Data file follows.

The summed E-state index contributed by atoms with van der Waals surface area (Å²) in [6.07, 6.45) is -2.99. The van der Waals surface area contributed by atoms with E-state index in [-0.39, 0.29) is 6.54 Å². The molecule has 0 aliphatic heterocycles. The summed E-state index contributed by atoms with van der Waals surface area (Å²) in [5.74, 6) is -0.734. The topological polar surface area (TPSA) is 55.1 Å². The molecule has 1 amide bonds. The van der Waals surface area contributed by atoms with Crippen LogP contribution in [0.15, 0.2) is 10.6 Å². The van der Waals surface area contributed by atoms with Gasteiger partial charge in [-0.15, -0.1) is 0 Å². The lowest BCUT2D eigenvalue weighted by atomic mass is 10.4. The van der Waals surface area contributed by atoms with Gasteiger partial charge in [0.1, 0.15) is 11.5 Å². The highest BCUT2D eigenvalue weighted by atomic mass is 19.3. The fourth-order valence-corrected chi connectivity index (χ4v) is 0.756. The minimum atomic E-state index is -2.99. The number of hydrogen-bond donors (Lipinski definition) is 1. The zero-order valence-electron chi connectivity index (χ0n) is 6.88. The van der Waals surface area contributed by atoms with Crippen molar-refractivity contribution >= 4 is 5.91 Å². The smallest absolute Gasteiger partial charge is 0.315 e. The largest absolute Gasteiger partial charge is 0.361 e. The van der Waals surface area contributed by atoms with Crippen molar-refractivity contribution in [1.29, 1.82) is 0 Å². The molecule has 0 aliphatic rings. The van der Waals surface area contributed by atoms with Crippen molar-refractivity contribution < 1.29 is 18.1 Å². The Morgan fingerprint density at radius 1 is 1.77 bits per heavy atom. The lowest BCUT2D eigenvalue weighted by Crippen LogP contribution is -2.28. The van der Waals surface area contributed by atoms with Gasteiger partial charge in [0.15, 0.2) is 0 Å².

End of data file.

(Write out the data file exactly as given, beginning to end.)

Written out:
The summed E-state index contributed by atoms with van der Waals surface area (Å²) in [6.07, 6.45) is -2.99. The van der Waals surface area contributed by atoms with E-state index in [-0.39, 0.29) is 6.54 Å². The molecule has 0 aliphatic heterocycles. The summed E-state index contributed by atoms with van der Waals surface area (Å²) in [5.74, 6) is -0.734. The topological polar surface area (TPSA) is 55.1 Å². The molecule has 1 amide bonds. The van der Waals surface area contributed by atoms with Crippen LogP contribution in [0.15, 0.2) is 10.6 Å². The van der Waals surface area contributed by atoms with Gasteiger partial charge in [-0.15, -0.1) is 0 Å². The lowest BCUT2D eigenvalue weighted by atomic mass is 10.4. The van der Waals surface area contributed by atoms with Gasteiger partial charge in [0.1, 0.15) is 11.5 Å². The highest BCUT2D eigenvalue weighted by atomic mass is 19.3. The fourth-order valence-corrected chi connectivity index (χ4v) is 0.756. The minimum atomic E-state index is -2.99. The number of hydrogen-bond donors (Lipinski definition) is 1. The zero-order valence-electron chi connectivity index (χ0n) is 6.88. The van der Waals surface area contributed by atoms with Crippen molar-refractivity contribution >= 4 is 5.91 Å². The smallest absolute Gasteiger partial charge is 0.315 e. The largest absolute Gasteiger partial charge is 0.361 e. The van der Waals surface area contributed by atoms with Crippen molar-refractivity contribution in [1.29, 1.82) is 0 Å². The molecule has 0 aliphatic rings. The van der Waals surface area contributed by atoms with Crippen molar-refractivity contribution < 1.29 is 18.1 Å². The Morgan fingerprint density at radius 1 is 1.77 bits per heavy atom. The lowest BCUT2D eigenvalue weighted by Crippen LogP contribution is -2.28. The van der Waals surface area contributed by atoms with Gasteiger partial charge in [0.15, 0.2) is 0 Å².